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Publication numberUS6724969 B2
Publication typeGrant
Application numberUS 10/004,652
Publication dateApr 20, 2004
Filing dateDec 4, 2001
Priority dateAug 3, 2001
Fee statusLapsed
Also published asUS20030026577
Publication number004652, 10004652, US 6724969 B2, US 6724969B2, US-B2-6724969, US6724969 B2, US6724969B2
InventorsRenyuan Gao, Joseph E. Maenner
Original AssigneePhoton-X, Inc.
Export CitationBiBTeX, EndNote, RefMan
External Links: USPTO, USPTO Assignment, Espacenet
Method of fabricating polymer optical channel waveguides with multiple types of waveguide core materials
US 6724969 B2
Abstract
A planar optical waveguide is disclosed. The waveguide includes a substrate, a first cladding disposed on the substrate, and a first core disposed on a first portion of the first cladding. The first core is constructed from a first material. The optical waveguide also includes a second core disposed on a second portion of the first cladding, with the second core being constructed from a second material and a second cladding disposed on the first core, the second core, and a remaining portion of the first cladding. A method of manufacturing the waveguide is also disclosed.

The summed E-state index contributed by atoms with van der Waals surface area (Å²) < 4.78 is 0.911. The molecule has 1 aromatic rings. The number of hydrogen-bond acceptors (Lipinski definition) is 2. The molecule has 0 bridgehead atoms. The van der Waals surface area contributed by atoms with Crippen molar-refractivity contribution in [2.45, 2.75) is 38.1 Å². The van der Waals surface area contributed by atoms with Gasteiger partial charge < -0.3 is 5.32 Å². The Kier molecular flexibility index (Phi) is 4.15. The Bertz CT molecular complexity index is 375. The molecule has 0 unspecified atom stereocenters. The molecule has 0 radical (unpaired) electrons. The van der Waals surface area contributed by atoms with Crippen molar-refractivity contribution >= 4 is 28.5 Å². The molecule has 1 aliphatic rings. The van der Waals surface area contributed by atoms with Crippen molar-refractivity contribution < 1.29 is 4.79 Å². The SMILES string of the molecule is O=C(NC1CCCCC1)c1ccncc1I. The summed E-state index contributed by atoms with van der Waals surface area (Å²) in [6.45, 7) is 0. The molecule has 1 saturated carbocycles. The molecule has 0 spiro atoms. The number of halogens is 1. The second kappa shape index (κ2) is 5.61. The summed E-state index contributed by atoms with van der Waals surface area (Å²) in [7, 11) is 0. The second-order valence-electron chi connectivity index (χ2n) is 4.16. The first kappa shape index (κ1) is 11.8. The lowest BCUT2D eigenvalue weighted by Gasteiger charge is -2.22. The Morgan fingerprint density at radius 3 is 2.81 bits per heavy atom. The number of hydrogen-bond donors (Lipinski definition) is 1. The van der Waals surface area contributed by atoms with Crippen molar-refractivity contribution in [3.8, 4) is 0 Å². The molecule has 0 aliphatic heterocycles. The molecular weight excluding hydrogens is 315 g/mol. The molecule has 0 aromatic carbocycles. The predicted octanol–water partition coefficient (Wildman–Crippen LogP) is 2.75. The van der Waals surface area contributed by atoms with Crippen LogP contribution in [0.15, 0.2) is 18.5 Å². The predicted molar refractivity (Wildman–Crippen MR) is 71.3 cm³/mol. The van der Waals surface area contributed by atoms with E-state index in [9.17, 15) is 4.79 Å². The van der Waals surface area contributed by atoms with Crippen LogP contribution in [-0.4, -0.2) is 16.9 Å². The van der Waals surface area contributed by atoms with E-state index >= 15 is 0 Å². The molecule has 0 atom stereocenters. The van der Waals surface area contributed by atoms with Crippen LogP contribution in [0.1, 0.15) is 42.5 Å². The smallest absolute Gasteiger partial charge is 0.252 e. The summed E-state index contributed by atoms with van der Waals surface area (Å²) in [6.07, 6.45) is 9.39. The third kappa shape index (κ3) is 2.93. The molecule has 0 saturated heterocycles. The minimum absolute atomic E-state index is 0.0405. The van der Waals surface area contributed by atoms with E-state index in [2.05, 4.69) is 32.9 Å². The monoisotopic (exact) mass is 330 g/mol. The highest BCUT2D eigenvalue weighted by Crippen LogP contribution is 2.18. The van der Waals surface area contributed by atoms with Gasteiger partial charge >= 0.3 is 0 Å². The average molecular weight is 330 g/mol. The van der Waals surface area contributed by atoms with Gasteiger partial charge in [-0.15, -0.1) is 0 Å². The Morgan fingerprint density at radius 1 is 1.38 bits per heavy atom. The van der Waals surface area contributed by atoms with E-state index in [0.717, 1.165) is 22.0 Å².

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Claims(16)
What is claimed is:
1. A planar optical waveguide comprising:
a substrate;
a first cladding disposed on the substrate;
a first core disposed on a first portion of the first cladding, the first core being constructed from a first polymer;
a second core disposed on a second portion of the first cladding, the second core being constructed from a second polymer; and
a second cladding disposed on the first core, the second core, and a remaining portion of the first cladding.
2. The planar optical waveguide according to claim 1, wherein the substrate is a polymer.